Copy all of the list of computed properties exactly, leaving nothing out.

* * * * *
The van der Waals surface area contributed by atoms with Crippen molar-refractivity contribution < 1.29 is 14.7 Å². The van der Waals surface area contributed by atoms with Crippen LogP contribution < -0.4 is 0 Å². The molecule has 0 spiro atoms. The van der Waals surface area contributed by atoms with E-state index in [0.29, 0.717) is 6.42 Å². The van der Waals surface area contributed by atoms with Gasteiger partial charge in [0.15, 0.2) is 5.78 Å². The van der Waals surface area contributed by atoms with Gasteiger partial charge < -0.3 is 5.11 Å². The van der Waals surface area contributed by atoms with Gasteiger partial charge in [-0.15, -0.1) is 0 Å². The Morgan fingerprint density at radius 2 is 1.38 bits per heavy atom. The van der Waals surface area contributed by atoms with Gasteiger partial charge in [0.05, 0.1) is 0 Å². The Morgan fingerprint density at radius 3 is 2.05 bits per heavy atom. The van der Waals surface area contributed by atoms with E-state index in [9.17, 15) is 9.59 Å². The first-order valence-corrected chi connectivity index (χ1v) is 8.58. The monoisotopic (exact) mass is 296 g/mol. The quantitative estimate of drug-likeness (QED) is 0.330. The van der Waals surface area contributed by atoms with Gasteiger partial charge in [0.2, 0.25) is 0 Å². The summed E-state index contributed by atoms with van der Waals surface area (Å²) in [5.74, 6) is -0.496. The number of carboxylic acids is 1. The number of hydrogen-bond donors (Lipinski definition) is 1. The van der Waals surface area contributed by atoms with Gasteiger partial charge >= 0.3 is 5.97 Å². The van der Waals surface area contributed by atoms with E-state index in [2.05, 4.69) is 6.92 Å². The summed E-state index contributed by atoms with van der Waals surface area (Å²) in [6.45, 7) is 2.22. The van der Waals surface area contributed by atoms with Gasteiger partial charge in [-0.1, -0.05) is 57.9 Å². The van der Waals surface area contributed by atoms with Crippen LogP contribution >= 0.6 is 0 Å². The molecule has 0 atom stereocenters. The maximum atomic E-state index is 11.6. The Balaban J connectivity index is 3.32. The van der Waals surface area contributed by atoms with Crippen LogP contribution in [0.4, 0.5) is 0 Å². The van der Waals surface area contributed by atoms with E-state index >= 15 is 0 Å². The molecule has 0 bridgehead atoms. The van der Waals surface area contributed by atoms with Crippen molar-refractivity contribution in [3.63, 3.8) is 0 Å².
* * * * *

The van der Waals surface area contributed by atoms with Crippen molar-refractivity contribution < 1.29 is 14.7 Å². The van der Waals surface area contributed by atoms with Crippen LogP contribution < -0.4 is 0 Å². The molecule has 0 spiro atoms. The van der Waals surface area contributed by atoms with E-state index in [0.29, 0.717) is 6.42 Å². The van der Waals surface area contributed by atoms with Gasteiger partial charge in [0.15, 0.2) is 5.78 Å². The van der Waals surface area contributed by atoms with Gasteiger partial charge < -0.3 is 5.11 Å². The van der Waals surface area contributed by atoms with Gasteiger partial charge in [-0.15, -0.1) is 0 Å². The Morgan fingerprint density at radius 2 is 1.38 bits per heavy atom. The van der Waals surface area contributed by atoms with Gasteiger partial charge in [0.05, 0.1) is 0 Å². The Morgan fingerprint density at radius 3 is 2.05 bits per heavy atom. The van der Waals surface area contributed by atoms with E-state index in [9.17, 15) is 9.59 Å². The first-order valence-corrected chi connectivity index (χ1v) is 8.58. The monoisotopic (exact) mass is 296 g/mol. The quantitative estimate of drug-likeness (QED) is 0.330. The van der Waals surface area contributed by atoms with Gasteiger partial charge in [0.2, 0.25) is 0 Å². The summed E-state index contributed by atoms with van der Waals surface area (Å²) in [5.74, 6) is -0.496. The number of carboxylic acids is 1. The number of hydrogen-bond donors (Lipinski definition) is 1. The van der Waals surface area contributed by atoms with Gasteiger partial charge >= 0.3 is 5.97 Å². The van der Waals surface area contributed by atoms with E-state index in [2.05, 4.69) is 6.92 Å². The summed E-state index contributed by atoms with van der Waals surface area (Å²) in [6.45, 7) is 2.22. The van der Waals surface area contributed by atoms with Gasteiger partial charge in [-0.1, -0.05) is 57.9 Å². The van der Waals surface area contributed by atoms with Crippen LogP contribution >= 0.6 is 0 Å². The molecule has 0 atom stereocenters. The maximum atomic E-state index is 11.6. The Balaban J connectivity index is 3.32. The van der Waals surface area contributed by atoms with Crippen LogP contribution in [0.4, 0.5) is 0 Å². The van der Waals surface area contributed by atoms with E-state index >= 15 is 0 Å². The molecule has 0 bridgehead atoms. The van der Waals surface area contributed by atoms with Crippen molar-refractivity contribution in [3.63, 3.8) is 0 Å².